Redesigning the home inspection
experience to increase conversion in an untapped segment
5 UX Designers
Who is Inspectify?
Inspectify is a national SaaS start-up aimed to streamline and facilitate the home inspection transaction process for real estate professionals, homebuyers, and home inspectors. Their go-to-market strategy is to acquire customers at the point of inspection and keep them up to and through the insurance purchase. They plan to expand their services to include home maintenance and insurance once they have solidified their core business.
Inspectify’s current primary source of revenue is through real estate agent recommendations at centralized brokerages, which accounts for 3% of the current US realtor population, leaving the remaining 97% of traditional real estate brokers untapped.
Our design team was brought on to reach and obtain new users from the untapped segment by elevating the current platform and improving the user flow.
(Desktop & Mobile)
How might we reach an untapped market and connect with users to increase conversion?
Our team was excited to jumpstart the project to help streamline and improve our client's platform. However, without proper experience and knowledge within the home inspection industry, our team had to take a detour to quickly get acquainted with the marketspace.
We found that aside from home inspections being a standard part of the home buying and selling experience, inspections are also strongly influenced by real estate agents regarding home services recommendations.
With this, we had a clearer understanding of not only the industry but, why the clients are focusing on the realtors' channel to reach their EOY (6,000 inspections orders/month) projection goals.
UNDERSTANDING OUR USERS
Navigating through a lack of user respondents
Once we were up to speed, we looked into the users, traditional real estate agents. We were met with another hurdle where it was difficult to reach the user list our client provided. Ultimately, our team sourced and recruited 3 interviewees within the time constraints faced.
Despite this, we noticed an immediate pattern in our interviews and the same results were replicated through our survey. The results show...
Realtors are looking for experience, reputation, & trustworthiness as the deciding factor and foundation of all their business relationships.
Website design with organized content and features play a big part in usability and providing seamless navigation experience.
Realtors have a contact list of inspectors that they recommend to clients (home buyers & sellers) for home inspections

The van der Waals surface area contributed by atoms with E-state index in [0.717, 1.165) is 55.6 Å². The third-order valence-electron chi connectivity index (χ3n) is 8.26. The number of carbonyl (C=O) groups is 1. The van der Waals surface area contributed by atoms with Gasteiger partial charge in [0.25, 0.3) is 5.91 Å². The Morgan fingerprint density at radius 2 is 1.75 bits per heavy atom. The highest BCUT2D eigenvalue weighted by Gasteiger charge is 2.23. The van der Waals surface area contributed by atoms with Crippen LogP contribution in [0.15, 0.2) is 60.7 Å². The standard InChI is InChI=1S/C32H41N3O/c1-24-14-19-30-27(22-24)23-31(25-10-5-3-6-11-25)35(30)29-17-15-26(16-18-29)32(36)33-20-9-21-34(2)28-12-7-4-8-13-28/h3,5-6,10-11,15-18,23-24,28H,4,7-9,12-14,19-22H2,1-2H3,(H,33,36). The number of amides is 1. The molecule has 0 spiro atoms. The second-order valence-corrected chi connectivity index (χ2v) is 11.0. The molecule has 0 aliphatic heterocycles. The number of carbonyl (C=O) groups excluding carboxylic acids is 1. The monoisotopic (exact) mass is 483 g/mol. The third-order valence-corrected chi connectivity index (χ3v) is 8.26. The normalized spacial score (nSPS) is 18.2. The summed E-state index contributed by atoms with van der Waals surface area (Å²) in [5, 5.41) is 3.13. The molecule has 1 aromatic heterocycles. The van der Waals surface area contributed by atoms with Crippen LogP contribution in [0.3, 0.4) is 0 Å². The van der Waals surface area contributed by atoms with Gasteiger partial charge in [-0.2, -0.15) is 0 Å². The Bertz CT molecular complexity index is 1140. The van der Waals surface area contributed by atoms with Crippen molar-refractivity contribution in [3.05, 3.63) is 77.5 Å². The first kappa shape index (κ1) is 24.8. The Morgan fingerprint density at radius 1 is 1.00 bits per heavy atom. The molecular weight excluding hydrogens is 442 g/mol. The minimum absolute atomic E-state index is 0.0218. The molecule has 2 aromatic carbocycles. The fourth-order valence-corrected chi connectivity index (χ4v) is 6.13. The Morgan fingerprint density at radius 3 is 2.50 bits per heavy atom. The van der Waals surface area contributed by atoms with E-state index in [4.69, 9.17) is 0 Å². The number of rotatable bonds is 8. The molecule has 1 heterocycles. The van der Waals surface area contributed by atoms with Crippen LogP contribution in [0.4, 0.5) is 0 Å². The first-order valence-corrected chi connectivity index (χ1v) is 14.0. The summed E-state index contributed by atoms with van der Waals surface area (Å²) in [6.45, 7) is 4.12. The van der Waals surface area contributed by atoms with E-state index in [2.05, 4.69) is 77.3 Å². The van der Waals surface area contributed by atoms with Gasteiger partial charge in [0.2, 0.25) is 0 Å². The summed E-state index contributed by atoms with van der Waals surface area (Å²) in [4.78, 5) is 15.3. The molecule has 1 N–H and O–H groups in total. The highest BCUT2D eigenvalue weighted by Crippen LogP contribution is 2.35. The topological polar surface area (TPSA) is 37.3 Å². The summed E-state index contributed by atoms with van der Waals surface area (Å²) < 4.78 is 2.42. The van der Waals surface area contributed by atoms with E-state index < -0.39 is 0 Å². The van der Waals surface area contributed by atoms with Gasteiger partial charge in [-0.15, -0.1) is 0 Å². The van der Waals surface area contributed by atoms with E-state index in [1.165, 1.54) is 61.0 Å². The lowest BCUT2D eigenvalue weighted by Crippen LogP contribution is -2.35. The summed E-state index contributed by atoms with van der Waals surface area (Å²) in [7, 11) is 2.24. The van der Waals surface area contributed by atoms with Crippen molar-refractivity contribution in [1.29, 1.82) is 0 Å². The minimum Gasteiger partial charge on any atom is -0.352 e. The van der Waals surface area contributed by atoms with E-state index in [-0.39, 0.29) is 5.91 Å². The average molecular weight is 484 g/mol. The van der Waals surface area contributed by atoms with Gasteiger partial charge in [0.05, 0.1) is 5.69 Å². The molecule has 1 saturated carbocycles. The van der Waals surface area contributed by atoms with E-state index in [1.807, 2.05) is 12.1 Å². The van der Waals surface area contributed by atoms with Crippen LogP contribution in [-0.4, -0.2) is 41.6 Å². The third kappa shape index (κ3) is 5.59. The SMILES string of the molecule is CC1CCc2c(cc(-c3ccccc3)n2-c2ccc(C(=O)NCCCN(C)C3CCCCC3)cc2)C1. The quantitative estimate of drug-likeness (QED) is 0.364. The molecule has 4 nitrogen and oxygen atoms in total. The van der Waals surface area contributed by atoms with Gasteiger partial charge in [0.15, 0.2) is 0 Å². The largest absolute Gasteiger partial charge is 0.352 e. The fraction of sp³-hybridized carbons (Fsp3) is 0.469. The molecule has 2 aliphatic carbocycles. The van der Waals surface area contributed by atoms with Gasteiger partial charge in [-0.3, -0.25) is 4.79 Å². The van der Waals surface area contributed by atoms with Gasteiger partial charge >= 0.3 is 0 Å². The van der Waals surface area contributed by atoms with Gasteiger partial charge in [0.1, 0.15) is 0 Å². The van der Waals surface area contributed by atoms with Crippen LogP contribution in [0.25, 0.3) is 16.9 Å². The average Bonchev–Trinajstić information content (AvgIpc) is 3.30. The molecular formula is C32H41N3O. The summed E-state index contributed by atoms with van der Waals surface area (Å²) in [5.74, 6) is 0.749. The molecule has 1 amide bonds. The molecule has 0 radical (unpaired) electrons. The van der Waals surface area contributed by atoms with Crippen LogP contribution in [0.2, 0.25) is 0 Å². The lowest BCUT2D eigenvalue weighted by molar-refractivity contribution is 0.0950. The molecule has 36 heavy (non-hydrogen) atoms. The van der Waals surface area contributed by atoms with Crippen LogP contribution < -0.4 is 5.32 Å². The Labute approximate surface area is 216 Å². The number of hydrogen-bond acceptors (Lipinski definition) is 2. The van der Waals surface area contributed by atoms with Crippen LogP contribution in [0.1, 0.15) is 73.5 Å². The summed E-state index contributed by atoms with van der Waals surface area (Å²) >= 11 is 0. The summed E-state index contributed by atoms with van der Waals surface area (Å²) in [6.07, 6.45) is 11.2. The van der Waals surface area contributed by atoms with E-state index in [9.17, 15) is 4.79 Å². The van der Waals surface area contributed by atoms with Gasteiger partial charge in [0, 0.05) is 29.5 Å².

Realtors book home inspections for clients a few times a month
“The software inspectors are using are "a little more easier to understand and appealing to the clients because it's more organized and colorful and looks more presentable than the one that Inspectify using"
- Previous Inspectify User
“So it's a relationship. I'm going to give recommendations, they're going to choose, and then I will coordinate everything.”
Looking into common user research themes
Through our user research, we found that beyond the apparent influence brokers had on home inspections, they also already had an established network of inspectors readily available. This was incredibly concerning because this suggests that the target audience would not be actively seeking services that the client is offering.
Realtors are involved in an average of 2-4 inspections a month
Choosing an inspector is strongly influenced by real estate agents
Realtors have go-to inspectors and prefer personal recommendations over online platforms
Previous Inspectify users found the platform difficult to use which slowed down the workflow
At this point, our team realized this was out of our control as designers. However, I reminded our team that we still have the leverage to optimize user conversion through the pages that users visit. We have control of how users experience these pages and it was our job to find how to bring that experience to our target audience. We had to diversify our research methods to find out.
Looking at the numbers
I led a client team meeting and requested to have access to the data in Google Analytics with an objective to better understand the user engagement and traffic channels within the site. I wanted to make informed decisions and optimize the best approach in redesigning the website.
Top visited pages
Of the 79.3% new visitors, a majority of them browse the top-visited pages (homepage and brokerages) using a (79.7%) desktop device. The 66.7% bounce rate suggests that the top-visited pages are causing visitors to leave the page without browsing any further.
This indicates that we should center the design of the website to entice new visitors on desktop devices with a focus on the homepage and brokerage landing page.
Keeping the top-visited page in mind, we proceeded to conduct a 5-second test on Usability Hub for the homepage to understand first-time visitors’ recall and first impressions of the website.
48 total Participants
71% Real Estate Brokers
19% homeowners & buyers
did not know what
the site entailed
Of the 48 participants, 54% did not have a clear understanding of what the website entails, reflecting a similar percentage to the bounce rate. Most participants thought it was a real estate website rather than an inspection website.
This provided more ammo to focus on the homepage as it was the most visited but those who land on this page didn't have a clear perception of the site.
Using Hotjar, I conducted a heatmap test on a beta site I created to observe first-time visitors’ behavior and engagement.